It was an historic day at the Cape Town International Convention Centre on Tuesday as President Cyril Ramaphosa became SA’s first democratic president to address the 25th annual Investing in African Mining Indaba.
Attended by thousands of mining industry leaders, ministers, senior government representatives, community members, investors and media hams, the Mining Indaba is the continent’s largest mining investment conference, and on Monday, it opened trading on the London Stock Exchange (LSE).
The conference aims to support Africa’s sustainable economic development while providing attendees with a value chain and four-day high quality content, deal-making and networking opportunities.
A stir of glittering eyes and sharp ears in the crowd on the main stage on Tuesday afternoon focused carefully when Mr Ramaphosa moved to allay investor jitters in the mining industry.
Mr Ramaphosa charged that the expropriation of land without compensation would not involve taking away investors’ land.
“We must emphasise that our approach will enhance, rather than undermine, property rights as we seek to address what we have termed the original sin which was committed against black South Africans during colonial and apartheid days.
“The measure we are proposing will apply to land for the purposes of land reform only, and within a clearly defined set of circumstances.
“This measure will be undertaken in a way that promotes economic development and agricultural output, and that does not undermine the principles of our Constitution or the rule of law. Investors need not fear that their investments and assets will be taken away from them,” said Mr Ramaphosa.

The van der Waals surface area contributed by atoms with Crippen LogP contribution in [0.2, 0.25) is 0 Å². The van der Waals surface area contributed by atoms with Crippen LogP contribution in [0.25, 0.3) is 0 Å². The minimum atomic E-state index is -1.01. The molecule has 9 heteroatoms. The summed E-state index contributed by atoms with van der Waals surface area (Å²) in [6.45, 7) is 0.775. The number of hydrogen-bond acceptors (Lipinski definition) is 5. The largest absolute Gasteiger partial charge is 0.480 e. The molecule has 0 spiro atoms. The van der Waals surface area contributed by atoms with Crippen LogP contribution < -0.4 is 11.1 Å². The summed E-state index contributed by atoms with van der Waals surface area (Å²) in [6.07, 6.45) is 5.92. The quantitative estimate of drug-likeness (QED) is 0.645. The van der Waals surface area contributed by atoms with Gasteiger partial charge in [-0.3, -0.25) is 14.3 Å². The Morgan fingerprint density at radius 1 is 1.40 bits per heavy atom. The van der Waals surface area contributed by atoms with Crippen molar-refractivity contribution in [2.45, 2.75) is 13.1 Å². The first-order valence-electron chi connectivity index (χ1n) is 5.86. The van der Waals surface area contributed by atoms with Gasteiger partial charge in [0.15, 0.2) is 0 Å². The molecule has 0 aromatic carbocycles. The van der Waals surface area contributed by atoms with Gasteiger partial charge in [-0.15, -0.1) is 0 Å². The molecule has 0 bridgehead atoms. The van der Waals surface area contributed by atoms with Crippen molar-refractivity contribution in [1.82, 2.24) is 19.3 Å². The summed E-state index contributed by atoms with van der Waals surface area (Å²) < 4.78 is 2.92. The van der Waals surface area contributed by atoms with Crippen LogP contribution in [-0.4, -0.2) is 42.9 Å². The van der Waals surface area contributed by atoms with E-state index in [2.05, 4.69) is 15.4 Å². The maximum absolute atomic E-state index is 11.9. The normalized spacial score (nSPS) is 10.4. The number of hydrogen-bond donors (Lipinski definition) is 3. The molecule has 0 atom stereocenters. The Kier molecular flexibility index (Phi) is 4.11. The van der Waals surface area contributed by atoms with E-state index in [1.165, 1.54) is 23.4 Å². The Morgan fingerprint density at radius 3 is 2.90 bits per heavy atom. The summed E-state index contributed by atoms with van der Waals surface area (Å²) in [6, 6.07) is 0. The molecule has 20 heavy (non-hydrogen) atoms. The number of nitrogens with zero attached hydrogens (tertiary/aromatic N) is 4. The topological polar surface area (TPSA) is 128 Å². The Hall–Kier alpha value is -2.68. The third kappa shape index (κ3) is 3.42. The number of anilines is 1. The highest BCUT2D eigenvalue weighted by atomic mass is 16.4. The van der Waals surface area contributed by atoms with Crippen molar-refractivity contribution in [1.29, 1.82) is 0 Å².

Mr Ramaphosa said the government was working on a clear plan to address problems that had bombarded power utility, Eskom.
He mentioned 10 key principles for shared value
in the mining industry that he believes will benefit the mining industry, the society,
the government and the economy.
He said the principles will increase women and youth employment, education and training in the mining sector, investment opportunities, infrastructure, beneficiation, health and safety of workers, small business opportunities, inclusive growth and conducive collaboration between workers and shareholding companies.
“We need to use this platform provided by the mining indaba to strengthen our collaborative efforts aimed
at regional integration, as government plays its role in creating an environment in which mining thrives for the benefit of all its people,” said Mr Ramaphosa.
“Mining is a necessity, not just an indulgence. We must strike deals that are fair to both sides. Negotiations between companies and governments should be transparent, and accessible and easily understandable by citizens.”
According to Brand South Africa, SA’s mining sector contributed 7.3% to the country’s gross domestic product (GDP) last year, as compared to the 6.8% of 2017. Thus, the sector grew by 1.2%.